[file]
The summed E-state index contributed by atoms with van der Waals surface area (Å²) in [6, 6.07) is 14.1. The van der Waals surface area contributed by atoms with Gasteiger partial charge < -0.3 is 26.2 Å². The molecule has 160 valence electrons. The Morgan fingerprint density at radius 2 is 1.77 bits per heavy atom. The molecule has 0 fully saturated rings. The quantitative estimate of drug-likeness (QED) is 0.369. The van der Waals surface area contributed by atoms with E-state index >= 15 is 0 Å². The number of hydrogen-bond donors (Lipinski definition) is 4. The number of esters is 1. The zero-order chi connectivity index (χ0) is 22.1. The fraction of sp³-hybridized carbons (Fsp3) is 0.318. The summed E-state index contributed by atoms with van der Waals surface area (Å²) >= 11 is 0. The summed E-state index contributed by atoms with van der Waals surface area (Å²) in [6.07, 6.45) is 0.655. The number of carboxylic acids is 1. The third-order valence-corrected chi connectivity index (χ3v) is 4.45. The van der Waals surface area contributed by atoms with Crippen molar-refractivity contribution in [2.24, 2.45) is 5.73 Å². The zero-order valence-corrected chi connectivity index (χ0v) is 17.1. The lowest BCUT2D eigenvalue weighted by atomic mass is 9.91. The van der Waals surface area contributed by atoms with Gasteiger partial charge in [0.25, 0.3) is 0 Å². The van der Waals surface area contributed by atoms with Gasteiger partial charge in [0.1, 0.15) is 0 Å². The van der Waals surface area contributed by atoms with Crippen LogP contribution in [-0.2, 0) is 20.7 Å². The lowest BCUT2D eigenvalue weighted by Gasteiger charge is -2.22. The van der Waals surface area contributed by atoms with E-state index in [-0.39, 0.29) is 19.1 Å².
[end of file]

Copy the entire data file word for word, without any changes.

The summed E-state index contributed by atoms with van der Waals surface area (Å²) in [6, 6.07) is 14.1. The van der Waals surface area contributed by atoms with Gasteiger partial charge < -0.3 is 26.2 Å². The molecule has 160 valence electrons. The Morgan fingerprint density at radius 2 is 1.77 bits per heavy atom. The molecule has 0 fully saturated rings. The quantitative estimate of drug-likeness (QED) is 0.369. The van der Waals surface area contributed by atoms with E-state index >= 15 is 0 Å². The number of hydrogen-bond donors (Lipinski definition) is 4. The number of esters is 1. The zero-order chi connectivity index (χ0) is 22.1. The fraction of sp³-hybridized carbons (Fsp3) is 0.318. The summed E-state index contributed by atoms with van der Waals surface area (Å²) >= 11 is 0. The summed E-state index contributed by atoms with van der Waals surface area (Å²) in [6.07, 6.45) is 0.655. The number of carboxylic acids is 1. The third-order valence-corrected chi connectivity index (χ3v) is 4.45. The van der Waals surface area contributed by atoms with Crippen molar-refractivity contribution in [2.24, 2.45) is 5.73 Å². The zero-order valence-corrected chi connectivity index (χ0v) is 17.1. The lowest BCUT2D eigenvalue weighted by atomic mass is 9.91. The van der Waals surface area contributed by atoms with Gasteiger partial charge in [0.25, 0.3) is 0 Å². The van der Waals surface area contributed by atoms with Gasteiger partial charge in [0.1, 0.15) is 0 Å². The van der Waals surface area contributed by atoms with Crippen LogP contribution in [-0.2, 0) is 20.7 Å². The lowest BCUT2D eigenvalue weighted by Gasteiger charge is -2.22. The van der Waals surface area contributed by atoms with E-state index in [-0.39, 0.29) is 19.1 Å².